I might also make use of that parable of our Saviour where the Church or kingdom of God (for both is one) is compared to a field, where the master sowed good seed : but while men slept, the enemy, that wicked one, came and sowed tares among the wheat. If the tares once grow so many and so high that they quite overshadow the wheat, whereof there is but little left, can a man who stands a good way off shew the wheat from the tares with his finger? I think not; though, if the wheat overmasters the tares, he easily might. This is the very case with the true Churcb, so long as the APOSTASY prevailed ; and we who live now are something far off; if we had been nearer, as those were who lived then, we might have discerned the wheat a great deal better.

But if

you would yet be more fully informed how the true company of believers could live under this woeful state of the visible body, and not be extinguished, and by what signs and arguments we may fully conclude it was there all that time; though I have given some taste of this last already, yet you shall hear more of them both anon, as my text will give me occasion.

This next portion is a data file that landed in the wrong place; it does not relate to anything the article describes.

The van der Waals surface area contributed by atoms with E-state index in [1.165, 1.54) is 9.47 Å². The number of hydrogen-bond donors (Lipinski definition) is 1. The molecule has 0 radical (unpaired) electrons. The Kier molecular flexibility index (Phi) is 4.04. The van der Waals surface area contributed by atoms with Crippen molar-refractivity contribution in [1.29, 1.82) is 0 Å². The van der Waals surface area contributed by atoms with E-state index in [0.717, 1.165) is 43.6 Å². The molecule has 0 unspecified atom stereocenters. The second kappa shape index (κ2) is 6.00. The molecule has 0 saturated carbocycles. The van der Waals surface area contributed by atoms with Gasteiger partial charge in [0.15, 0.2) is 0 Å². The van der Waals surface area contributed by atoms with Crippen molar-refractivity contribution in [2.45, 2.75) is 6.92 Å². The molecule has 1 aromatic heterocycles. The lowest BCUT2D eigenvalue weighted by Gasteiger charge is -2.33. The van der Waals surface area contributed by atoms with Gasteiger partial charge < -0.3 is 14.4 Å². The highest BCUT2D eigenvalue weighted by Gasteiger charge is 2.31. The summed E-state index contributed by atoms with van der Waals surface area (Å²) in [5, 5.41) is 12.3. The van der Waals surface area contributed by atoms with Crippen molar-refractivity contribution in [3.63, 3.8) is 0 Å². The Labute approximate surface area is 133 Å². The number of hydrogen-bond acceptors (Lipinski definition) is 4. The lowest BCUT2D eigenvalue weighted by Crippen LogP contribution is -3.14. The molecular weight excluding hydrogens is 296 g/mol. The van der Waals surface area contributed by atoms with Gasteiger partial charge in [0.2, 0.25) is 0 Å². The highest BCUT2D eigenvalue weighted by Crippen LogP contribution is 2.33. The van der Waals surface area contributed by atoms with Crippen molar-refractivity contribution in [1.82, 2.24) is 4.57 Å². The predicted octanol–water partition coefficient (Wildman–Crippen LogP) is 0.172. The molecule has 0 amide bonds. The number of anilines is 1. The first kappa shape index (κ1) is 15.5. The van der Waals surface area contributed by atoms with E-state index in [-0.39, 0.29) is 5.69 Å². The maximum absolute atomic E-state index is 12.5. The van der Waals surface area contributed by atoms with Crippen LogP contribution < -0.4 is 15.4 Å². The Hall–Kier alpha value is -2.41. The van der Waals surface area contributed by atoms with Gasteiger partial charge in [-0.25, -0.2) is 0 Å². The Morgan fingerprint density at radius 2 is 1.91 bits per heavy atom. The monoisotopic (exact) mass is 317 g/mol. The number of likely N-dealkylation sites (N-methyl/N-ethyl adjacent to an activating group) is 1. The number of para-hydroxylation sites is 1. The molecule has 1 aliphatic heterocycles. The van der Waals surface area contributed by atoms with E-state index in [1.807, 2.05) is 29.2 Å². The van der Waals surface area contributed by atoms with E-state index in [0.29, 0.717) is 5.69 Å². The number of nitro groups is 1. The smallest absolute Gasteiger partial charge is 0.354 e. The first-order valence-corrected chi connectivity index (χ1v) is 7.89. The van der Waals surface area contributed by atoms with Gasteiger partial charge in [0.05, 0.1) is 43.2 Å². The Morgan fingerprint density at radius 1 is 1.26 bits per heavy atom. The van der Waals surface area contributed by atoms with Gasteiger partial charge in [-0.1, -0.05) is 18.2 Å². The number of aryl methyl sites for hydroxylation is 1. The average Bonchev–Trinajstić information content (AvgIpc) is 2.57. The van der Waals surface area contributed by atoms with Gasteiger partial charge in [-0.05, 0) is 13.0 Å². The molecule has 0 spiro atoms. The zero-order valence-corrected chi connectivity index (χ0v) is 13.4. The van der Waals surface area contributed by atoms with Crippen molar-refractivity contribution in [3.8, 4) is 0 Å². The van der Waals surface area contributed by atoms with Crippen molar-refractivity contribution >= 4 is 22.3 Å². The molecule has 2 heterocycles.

In the mean time I must tell you, that there needed not all this stir about visibility, if our adversaries were ingenuous : for the difference between them and us is not so much about the point of visibility, as about the point of time. They hold the glorious visibility of the true Church to have continued from the beginning until this present; and the overshadowing of the light, and eclipsing of the glory thereof under Antichrist, to be a thing yet to come; and when it comes, they and the fathers ton say as much of the eclipsing of the Church as we do for our hearts. For then they say the use of the sacraments should cease; no eucharist, no mass, no public assemblies—yea, all ecclesiastical jurisdiction should be extinguished. Is not here enough ? Now, on the contrary, we hold the clouding of the Church's visibility to have been already, and a great part of the glory thereof to be yet to come. Both agreeing in this, that in that fatal APOSTASY, the Church's visibility and glory should cease. But we say, that time hath been already; they say, it is yet to come. We say, that that time was to last many ages; they say, when it comes, it shall be but three single years and a half.